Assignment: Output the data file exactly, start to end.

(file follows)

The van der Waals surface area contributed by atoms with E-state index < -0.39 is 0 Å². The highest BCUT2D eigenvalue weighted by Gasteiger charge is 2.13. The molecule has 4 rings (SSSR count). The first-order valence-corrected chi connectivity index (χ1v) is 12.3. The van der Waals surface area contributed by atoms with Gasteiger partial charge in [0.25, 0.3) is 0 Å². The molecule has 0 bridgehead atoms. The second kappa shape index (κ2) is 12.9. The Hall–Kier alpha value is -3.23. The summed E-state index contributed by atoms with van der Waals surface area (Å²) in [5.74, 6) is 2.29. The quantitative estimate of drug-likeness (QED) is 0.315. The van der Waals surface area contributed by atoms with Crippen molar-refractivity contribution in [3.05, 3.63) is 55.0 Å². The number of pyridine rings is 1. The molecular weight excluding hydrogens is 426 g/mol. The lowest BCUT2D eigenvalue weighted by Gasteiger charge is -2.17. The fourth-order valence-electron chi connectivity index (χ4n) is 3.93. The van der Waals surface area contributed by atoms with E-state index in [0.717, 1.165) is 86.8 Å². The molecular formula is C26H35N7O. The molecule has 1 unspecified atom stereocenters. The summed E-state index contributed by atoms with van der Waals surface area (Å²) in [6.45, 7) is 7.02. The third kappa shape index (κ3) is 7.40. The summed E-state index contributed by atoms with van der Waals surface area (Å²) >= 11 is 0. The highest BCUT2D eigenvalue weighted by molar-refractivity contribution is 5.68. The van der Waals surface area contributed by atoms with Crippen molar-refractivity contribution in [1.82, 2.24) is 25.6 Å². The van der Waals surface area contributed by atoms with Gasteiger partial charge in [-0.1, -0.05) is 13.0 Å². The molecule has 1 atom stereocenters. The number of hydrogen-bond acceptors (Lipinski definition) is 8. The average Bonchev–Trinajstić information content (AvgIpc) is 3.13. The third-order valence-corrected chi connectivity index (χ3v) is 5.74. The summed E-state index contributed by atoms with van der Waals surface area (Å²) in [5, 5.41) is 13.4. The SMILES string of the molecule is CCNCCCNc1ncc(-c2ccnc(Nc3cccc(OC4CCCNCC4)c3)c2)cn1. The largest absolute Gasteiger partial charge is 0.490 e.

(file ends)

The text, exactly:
The van der Waals surface area contributed by atoms with E-state index < -0.39 is 0 Å². The highest BCUT2D eigenvalue weighted by Gasteiger charge is 2.13. The molecule has 4 rings (SSSR count). The first-order valence-corrected chi connectivity index (χ1v) is 12.3. The van der Waals surface area contributed by atoms with Gasteiger partial charge in [0.25, 0.3) is 0 Å². The molecule has 0 bridgehead atoms. The second kappa shape index (κ2) is 12.9. The Hall–Kier alpha value is -3.23. The summed E-state index contributed by atoms with van der Waals surface area (Å²) in [5.74, 6) is 2.29. The quantitative estimate of drug-likeness (QED) is 0.315. The van der Waals surface area contributed by atoms with Crippen molar-refractivity contribution in [3.05, 3.63) is 55.0 Å². The number of pyridine rings is 1. The molecular weight excluding hydrogens is 426 g/mol. The lowest BCUT2D eigenvalue weighted by Gasteiger charge is -2.17. The fourth-order valence-electron chi connectivity index (χ4n) is 3.93. The van der Waals surface area contributed by atoms with E-state index in [0.717, 1.165) is 86.8 Å². The molecular formula is C26H35N7O. The molecule has 1 unspecified atom stereocenters. The summed E-state index contributed by atoms with van der Waals surface area (Å²) in [6.45, 7) is 7.02. The third kappa shape index (κ3) is 7.40. The summed E-state index contributed by atoms with van der Waals surface area (Å²) >= 11 is 0. The highest BCUT2D eigenvalue weighted by molar-refractivity contribution is 5.68. The van der Waals surface area contributed by atoms with Crippen molar-refractivity contribution in [1.82, 2.24) is 25.6 Å². The van der Waals surface area contributed by atoms with Gasteiger partial charge in [-0.1, -0.05) is 13.0 Å². The molecule has 1 atom stereocenters. The number of hydrogen-bond acceptors (Lipinski definition) is 8. The average Bonchev–Trinajstić information content (AvgIpc) is 3.13. The third-order valence-corrected chi connectivity index (χ3v) is 5.74. The summed E-state index contributed by atoms with van der Waals surface area (Å²) in [5, 5.41) is 13.4. The SMILES string of the molecule is CCNCCCNc1ncc(-c2ccnc(Nc3cccc(OC4CCCNCC4)c3)c2)cn1. The largest absolute Gasteiger partial charge is 0.490 e.